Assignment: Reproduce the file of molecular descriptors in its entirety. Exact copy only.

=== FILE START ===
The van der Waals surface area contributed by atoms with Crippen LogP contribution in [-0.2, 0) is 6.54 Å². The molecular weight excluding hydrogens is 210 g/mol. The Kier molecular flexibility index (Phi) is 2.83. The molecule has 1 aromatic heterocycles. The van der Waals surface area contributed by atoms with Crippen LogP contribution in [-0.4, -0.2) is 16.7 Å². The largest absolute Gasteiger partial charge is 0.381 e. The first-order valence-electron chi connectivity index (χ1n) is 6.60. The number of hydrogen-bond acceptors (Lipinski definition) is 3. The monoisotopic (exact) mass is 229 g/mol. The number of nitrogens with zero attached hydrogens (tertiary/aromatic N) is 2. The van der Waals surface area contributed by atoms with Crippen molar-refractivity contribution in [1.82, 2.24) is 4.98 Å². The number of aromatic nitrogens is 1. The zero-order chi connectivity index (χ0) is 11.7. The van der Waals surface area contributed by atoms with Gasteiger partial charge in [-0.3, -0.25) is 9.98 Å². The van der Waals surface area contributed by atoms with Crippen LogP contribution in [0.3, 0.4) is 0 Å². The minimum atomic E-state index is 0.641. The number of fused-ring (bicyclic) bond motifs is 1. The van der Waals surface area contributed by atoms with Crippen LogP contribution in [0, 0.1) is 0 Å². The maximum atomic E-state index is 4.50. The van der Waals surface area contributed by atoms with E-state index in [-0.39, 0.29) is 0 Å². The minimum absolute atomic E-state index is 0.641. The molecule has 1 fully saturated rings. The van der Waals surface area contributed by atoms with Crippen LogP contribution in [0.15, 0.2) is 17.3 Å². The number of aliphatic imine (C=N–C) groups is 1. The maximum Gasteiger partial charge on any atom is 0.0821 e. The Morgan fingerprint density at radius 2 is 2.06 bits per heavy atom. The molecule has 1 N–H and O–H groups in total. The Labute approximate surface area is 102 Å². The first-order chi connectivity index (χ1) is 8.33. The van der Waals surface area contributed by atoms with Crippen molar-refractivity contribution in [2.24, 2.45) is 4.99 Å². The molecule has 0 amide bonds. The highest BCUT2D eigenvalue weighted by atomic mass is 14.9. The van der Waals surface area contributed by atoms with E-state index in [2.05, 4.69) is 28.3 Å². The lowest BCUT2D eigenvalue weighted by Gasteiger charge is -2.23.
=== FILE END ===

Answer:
The van der Waals surface area contributed by atoms with Crippen LogP contribution in [-0.2, 0) is 6.54 Å². The molecular weight excluding hydrogens is 210 g/mol. The Kier molecular flexibility index (Phi) is 2.83. The molecule has 1 aromatic heterocycles. The van der Waals surface area contributed by atoms with Crippen LogP contribution in [-0.4, -0.2) is 16.7 Å². The largest absolute Gasteiger partial charge is 0.381 e. The first-order valence-electron chi connectivity index (χ1n) is 6.60. The number of hydrogen-bond acceptors (Lipinski definition) is 3. The monoisotopic (exact) mass is 229 g/mol. The number of nitrogens with zero attached hydrogens (tertiary/aromatic N) is 2. The van der Waals surface area contributed by atoms with Crippen molar-refractivity contribution in [1.82, 2.24) is 4.98 Å². The number of aromatic nitrogens is 1. The zero-order chi connectivity index (χ0) is 11.7. The van der Waals surface area contributed by atoms with Gasteiger partial charge in [-0.3, -0.25) is 9.98 Å². The van der Waals surface area contributed by atoms with Crippen LogP contribution in [0.3, 0.4) is 0 Å². The minimum atomic E-state index is 0.641. The number of fused-ring (bicyclic) bond motifs is 1. The van der Waals surface area contributed by atoms with Crippen LogP contribution in [0, 0.1) is 0 Å². The maximum atomic E-state index is 4.50. The van der Waals surface area contributed by atoms with E-state index in [-0.39, 0.29) is 0 Å². The minimum absolute atomic E-state index is 0.641. The molecule has 1 fully saturated rings. The van der Waals surface area contributed by atoms with Crippen LogP contribution in [0.15, 0.2) is 17.3 Å². The number of aliphatic imine (C=N–C) groups is 1. The maximum Gasteiger partial charge on any atom is 0.0821 e. The Morgan fingerprint density at radius 2 is 2.06 bits per heavy atom. The molecule has 1 N–H and O–H groups in total. The Labute approximate surface area is 102 Å². The first-order chi connectivity index (χ1) is 8.33. The van der Waals surface area contributed by atoms with Crippen molar-refractivity contribution in [2.24, 2.45) is 4.99 Å². The molecule has 0 amide bonds. The highest BCUT2D eigenvalue weighted by atomic mass is 14.9. The van der Waals surface area contributed by atoms with E-state index in [2.05, 4.69) is 28.3 Å². The lowest BCUT2D eigenvalue weighted by Gasteiger charge is -2.23.